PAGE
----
In Simonov’s view, Mikhail Khodorkovsky’s notorious letter is an honest admission of the fact that “in reality, democracy faces a much greater threat from the presence of very large corporations in Russia than it does from the hierarchy of governance.”

In fact, says Simonov, natural resources corporations have no need at all for civil society – especially “in those regions where economic and political power has long been held by industrial conglomerates, and uncontrolled activity by the citizenry would only cause unnecessary problems.”

Actually, according to Simonov, it is probably impossible for an impoverished country to be a fully-fledged democracy. That is precisely why most citizens are currently more interested in economic prospects than in political rights: “But our liberals categorically refuse to admit that democracy is for those who are not hungry.”

Unlike Russian liberals, who are largely concerned about the loss of political liberties, Simonov expresses doubt that economic reforms would be possible at all if there was “a complete triumph of Russian-style democracy.”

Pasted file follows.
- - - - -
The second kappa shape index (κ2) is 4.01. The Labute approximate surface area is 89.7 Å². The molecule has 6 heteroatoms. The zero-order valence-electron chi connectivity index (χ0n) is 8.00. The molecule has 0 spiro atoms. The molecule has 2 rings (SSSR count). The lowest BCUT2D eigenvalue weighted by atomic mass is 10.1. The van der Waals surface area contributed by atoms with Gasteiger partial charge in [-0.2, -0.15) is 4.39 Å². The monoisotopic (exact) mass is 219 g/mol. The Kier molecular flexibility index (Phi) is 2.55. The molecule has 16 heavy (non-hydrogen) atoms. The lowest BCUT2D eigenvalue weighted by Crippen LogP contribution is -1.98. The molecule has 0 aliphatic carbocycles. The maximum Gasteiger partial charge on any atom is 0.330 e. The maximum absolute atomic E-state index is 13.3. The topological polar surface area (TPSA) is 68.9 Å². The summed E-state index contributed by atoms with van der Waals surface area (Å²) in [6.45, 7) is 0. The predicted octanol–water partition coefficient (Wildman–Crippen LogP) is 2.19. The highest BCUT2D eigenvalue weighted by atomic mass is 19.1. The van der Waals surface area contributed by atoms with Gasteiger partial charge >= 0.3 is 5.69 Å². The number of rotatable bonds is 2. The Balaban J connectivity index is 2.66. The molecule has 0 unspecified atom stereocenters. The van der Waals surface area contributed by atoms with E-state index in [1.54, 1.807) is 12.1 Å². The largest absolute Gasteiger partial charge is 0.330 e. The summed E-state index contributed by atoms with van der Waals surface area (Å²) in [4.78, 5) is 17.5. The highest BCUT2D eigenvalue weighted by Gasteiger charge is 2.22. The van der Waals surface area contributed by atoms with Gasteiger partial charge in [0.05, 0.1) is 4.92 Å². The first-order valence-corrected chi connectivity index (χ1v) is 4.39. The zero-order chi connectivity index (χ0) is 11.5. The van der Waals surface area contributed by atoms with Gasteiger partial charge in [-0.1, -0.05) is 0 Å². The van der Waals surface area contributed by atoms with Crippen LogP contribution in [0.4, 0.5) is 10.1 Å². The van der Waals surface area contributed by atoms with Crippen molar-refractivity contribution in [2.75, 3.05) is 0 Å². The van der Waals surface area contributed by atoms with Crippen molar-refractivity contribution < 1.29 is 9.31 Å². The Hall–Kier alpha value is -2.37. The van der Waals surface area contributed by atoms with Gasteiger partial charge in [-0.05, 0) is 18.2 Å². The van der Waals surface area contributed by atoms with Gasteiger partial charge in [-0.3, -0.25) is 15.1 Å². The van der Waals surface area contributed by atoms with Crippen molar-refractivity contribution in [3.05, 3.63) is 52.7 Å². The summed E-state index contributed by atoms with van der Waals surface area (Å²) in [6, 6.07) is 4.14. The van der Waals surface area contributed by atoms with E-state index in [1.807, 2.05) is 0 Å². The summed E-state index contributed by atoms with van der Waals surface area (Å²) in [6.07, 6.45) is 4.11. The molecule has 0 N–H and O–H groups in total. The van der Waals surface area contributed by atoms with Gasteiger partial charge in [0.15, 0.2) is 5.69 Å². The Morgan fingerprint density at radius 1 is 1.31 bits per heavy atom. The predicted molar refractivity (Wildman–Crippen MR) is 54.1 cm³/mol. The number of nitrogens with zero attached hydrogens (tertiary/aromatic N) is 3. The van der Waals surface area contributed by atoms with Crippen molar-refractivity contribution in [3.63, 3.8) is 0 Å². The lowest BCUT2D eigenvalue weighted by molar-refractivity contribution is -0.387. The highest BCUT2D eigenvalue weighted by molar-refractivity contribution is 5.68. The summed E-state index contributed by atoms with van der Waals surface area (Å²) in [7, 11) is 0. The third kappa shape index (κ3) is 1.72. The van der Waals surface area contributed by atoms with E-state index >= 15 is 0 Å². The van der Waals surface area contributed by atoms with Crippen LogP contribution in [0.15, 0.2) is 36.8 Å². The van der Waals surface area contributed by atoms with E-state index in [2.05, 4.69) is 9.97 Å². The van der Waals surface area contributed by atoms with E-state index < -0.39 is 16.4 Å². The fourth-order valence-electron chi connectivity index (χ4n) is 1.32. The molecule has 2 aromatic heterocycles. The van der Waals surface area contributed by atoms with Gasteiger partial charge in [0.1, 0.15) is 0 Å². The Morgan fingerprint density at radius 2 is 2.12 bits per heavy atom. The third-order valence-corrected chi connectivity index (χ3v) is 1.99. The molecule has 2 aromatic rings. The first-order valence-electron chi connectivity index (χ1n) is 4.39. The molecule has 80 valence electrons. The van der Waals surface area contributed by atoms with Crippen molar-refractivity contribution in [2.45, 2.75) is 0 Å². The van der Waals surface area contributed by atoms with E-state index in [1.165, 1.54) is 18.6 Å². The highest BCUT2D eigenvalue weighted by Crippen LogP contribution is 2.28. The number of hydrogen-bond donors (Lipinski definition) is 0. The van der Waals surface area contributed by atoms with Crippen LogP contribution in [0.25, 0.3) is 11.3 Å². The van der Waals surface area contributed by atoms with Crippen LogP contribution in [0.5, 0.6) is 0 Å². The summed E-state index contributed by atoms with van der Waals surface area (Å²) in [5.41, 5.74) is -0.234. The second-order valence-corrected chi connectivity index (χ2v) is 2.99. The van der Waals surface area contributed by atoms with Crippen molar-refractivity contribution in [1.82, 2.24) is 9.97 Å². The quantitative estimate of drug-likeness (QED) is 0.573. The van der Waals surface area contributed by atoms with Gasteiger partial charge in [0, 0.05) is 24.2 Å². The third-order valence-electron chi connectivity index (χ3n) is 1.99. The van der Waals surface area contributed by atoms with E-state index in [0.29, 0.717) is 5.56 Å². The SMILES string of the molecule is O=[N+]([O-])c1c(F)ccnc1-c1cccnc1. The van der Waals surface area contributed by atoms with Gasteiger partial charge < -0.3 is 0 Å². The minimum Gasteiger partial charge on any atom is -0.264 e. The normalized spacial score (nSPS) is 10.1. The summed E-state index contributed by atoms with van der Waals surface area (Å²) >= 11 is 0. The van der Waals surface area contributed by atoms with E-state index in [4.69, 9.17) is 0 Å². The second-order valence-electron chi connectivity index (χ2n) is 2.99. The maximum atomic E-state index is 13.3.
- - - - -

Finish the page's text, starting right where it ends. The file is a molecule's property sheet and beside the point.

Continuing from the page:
There is also the fact that most citizens continue to think “that they were born in a great country, and therefore they can get by without working and still make a decent income.”

In Simonov’s view, if dictatorship is established, it will not be due to the Kremlin’s policies; it will be due to another crisis in the economy. And such a crisis is inevitable as soon as global oil prices fall, if the present structure of the economy remains unchanged.

Therefore, according to Simonov, the primary objective of the liberals should be to help the president implement his economic modernization program.

“That is what the new right-wing party should do: it should keep watch to see that the state’s economic policies correspond to liberal promises.” But an old-style democratic party is only capable of “continuing to beat the drums, gathering the people to fight dictatorship” – and such a party is doomed to lose.

So what should Russia’s democrats do to regain the voter confidence they have lost? Yevgeny Kiselev, chief editor of Moskovskie Novosti, offers some specific prescriptions in his article entitled “An Agenda for the Liberals.”

Kiselev paints a vivid picture of the kind of person whose approval the liberals need to win: “Tired of politics, disillusioned with the state (but not with the president!), frequently in agreement with nationalist or authoritarian views, slightly better off due to economic growth, but passionately hungry for more – stability, calm, and prosperity.” In short, “the ordinary Russian citizen, in the best sense of the term.”

How is it possible to find a common language with such people, to persuade them that “liberalism is not necessarily equivalent to the lifestyle and conditions of the 1990s, which are so repugnant to them?”